Patellofemoral Syndrome (PFPS)

What is Patellofemoral Syndrome (PFPS)?

Patellofemoral pain syndrome (PFPS), also known as “Runner’s knee,” is an umbrella term for pain at and around the front of the knee.  It can include the patellofemoral joint and/or surrounding soft tissues.  The patellofemoral joint is the space at the front of the knee where the patella (knee cap) meets the femur (Thigh bone).  The underside of the patella and end of the femur are covered with cartilage.  The patella glides in a groove of the femur with the assist of the quadriceps and patellar tendons whenever the knee is bent or straightened (see image).  If any of these surrounding structures are too tight, too loose, weak, or injured, the patella will not glide in its natural path, causing it to rub against the femur.  This rubbing can cause irritation, inflammation, and wearing away of the cartilage between the patella and femur. 

Causes – overuse, weakness of surrounding muscles at knee and hip, injury/trauma to the kneecap (Fracture, dislocation, etc.), poor mechanics of the foot with weight-bearing activities, post-surgical

Risk factors – age (Commonly seen in adolescents and young adults), sex (More common in women than men and attributed to the wider pelvis which alters the angle at which the bones of the knee joint meet), certain sports/activities (Running/jumping sports increase stress on knee)

Signs & Symptoms of Patellofemoral Syndrome (PFPS)

Patellofemoral Syndrome (PFPS)

Diagnosis of Patellofemoral Syndrome (PFPS)

PFPS is a diagnosis of exclusion, which means a clinician will assess for other knee conditions to rule out other pathologies with similar signs and symptoms.  A physical examination usually can diagnose patellofemoral pain syndrome, but a physician may order an X-ray to rule out damage to the knee and its surrounding tissues.  

How can a Physical Therapist Help with Patellofemoral Syndrome (PFPS)?


The primary goal of therapy for PFPS is to relieve pain and restore range of motion and strength.  This condition can commonly be treated non-surgically.  A clinician will discuss your symptoms including when the pain started, the severity of pain, and a description of pain.  The clinician will also need to know what activities cause or increase pain.  You may be asked to perform activities such as climbing stairs, jumping, or squatting during the exam for assessment of strength and body mechanics.  The examination will also include a range of motion at the knee and its surrounding joints, palpation of the surrounding muscles, ligaments, and tendons, the strength of the surrounding muscles, the flexibility of soft tissues throughout the limb, and an assessment of the way you walk.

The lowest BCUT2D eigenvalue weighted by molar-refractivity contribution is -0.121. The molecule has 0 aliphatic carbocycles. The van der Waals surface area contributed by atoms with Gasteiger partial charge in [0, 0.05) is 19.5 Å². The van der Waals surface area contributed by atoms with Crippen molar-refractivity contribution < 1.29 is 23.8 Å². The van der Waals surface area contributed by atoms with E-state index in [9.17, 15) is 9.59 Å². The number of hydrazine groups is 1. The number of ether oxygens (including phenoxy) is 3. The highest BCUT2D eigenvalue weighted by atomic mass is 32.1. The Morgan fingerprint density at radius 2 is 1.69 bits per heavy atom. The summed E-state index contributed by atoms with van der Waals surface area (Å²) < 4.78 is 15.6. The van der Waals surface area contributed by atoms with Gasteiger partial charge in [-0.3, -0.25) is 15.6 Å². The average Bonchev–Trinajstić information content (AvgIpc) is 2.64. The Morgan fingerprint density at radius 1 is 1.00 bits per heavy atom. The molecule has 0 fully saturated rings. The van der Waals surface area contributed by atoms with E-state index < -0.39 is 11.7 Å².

What do my feet and hips have to do with my knee?
Patellofemoral Syndrome (PFPS)

Several muscles and tendons that control the movement of the knee also assist with movement at the hip or ankle.  Therefore, strengthening the muscles above and below the knee will affect mechanics at the knee.  Strengthening of hip muscles, particularly the glutes can improve the alignment of the patella during movement and reduce pain at the knee.  The improvement of strength at the hip will improve proprioception (awareness of position and movement of the body) and control at the knee.  

Because the knee joint includes the femur (thigh bone), patella (kneecap) and tibia (shin bone), rotation at the foot/ankle will affect the alignment of the patella within the knee joint.  For example, during weight-bearing activities (standing, walking, squatting), if the arch tends to collapse (pronate) then the tibia will rotate inward which will change the overall positioning of the knee.  Strengthening at the foot and ankle can improve the arch response to the ground during weight-bearing, maintain the correct position of the patella in the groove of the femur and decrease pain with activities requiring knee flexion.  

Treatment for Patellofemoral Syndrome (PFPS)
Patellofemoral Syndrome (PFPS)

Taping/bracing may be utilized to provide external support to the patella for correct tracking with knee flexion.  Tape may also be used to improve proprioception during movement to make a person more aware of what is happening at the affected limb and improvement conscious control of movement.  

Orthotics may be recommended for proper foot positioning during weight-bearing activities.  Shoe inserts can help improve the alignment of the foot and ankle, which will decrease forces that are absorbed through the lower leg.  

Low impact activities – cycling, swimming, biking

Ice and NSAIDs

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